Back when I was in school, I embraced an important truth: If I wanted to succeed according to someone else’s standards, then I needed to give them what they wanted. It started with my teachers. To get a good grade, I needed to understand exactly what they wanted and give it to them. Using my own creativity and trying to give them something I thought was better wouldn’t always work. If I wanted to be brilliant and creative, fine, but I might sacrifice a good grade. If I wanted the “A” then I needed to give the instructor exactly what was expected.
This lesson served me well as I spent a couple of decades in various roles in the corporate and business world. To be considered a good employee and get promotions and raises, I needed to understand exactly what was expected… and do it. If creativity and innovation and big ideas were valued in that company, then that’s what I focused on. If simply doing your job was valued, then that’s what I did. As long as I was in an environment where someone else’s standards determined MY success, I always focused on what those standards were.
Success often depends on giving your boss what they want; giving your clients what they want; giving your professors what they want, giving your readers what they want.
You’re always free to write what you want, how you want. You’re free to approach the process of publication however you like. But when your success depends on other people, it’s smart to ask yourself: Are you giving them what they want? This applies whether you’re querying agents, pitching publishers, or thinking about your end reader. What do they want? Are you giving it to them?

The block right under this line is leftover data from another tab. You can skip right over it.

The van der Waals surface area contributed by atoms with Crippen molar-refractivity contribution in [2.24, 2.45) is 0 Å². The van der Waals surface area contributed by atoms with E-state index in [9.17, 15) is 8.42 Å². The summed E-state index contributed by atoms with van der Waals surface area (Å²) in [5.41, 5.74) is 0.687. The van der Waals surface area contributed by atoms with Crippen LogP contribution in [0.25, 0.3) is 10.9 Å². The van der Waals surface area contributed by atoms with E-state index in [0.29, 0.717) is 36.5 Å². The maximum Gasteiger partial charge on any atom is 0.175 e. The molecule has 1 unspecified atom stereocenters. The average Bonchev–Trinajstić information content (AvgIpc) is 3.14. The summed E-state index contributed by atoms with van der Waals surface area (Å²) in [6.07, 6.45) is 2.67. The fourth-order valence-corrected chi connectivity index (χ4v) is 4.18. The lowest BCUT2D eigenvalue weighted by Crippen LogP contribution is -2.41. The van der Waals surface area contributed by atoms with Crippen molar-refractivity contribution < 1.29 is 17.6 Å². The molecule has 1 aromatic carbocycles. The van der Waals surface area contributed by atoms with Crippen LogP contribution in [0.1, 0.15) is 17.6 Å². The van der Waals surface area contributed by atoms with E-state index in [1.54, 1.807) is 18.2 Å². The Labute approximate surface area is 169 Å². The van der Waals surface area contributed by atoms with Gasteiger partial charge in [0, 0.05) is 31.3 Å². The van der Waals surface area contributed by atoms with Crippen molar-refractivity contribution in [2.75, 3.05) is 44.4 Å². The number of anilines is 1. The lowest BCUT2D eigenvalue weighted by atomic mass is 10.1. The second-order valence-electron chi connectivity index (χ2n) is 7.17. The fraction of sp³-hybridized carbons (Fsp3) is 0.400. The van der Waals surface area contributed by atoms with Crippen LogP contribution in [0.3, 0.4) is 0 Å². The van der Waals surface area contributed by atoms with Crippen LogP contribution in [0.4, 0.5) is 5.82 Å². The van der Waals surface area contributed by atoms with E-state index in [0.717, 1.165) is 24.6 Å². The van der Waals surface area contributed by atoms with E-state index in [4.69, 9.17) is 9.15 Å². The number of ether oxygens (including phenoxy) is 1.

I recently had an interesting illustration of how many people seem to just do whatever they feel like it, even though achieving their goal depends on giving someone what they’ve clearly asked for. Several months ago, I put out a call for guest bloggers, and I was quite specific in my instructions about how to pitch ideas for guest posts. What I got was eye-opening:
◊ Many pitched ideas that were clearly outside of the kinds of posts my blog typically features.
◊ I received pitches for articles that wouldn’t fit into my stated word count guidelines.
◊ I received one-line pitches that couldn’t possibly tell me enough to make me understand the post and say “yes.”
◊ I received pitches for highly specialized posts without any information about the author to convince me they were qualified to write it.
◊ I received pitches that were be vague – lacking a single main point or a bullet-pointed framework that would make it reader-friendly.
I’m sure many of these could have been wonderful posts, but they weren’t giving me what I asked for, so they weren’t destined for success in this particular venue.
Are you writing what a large number of readers will want?
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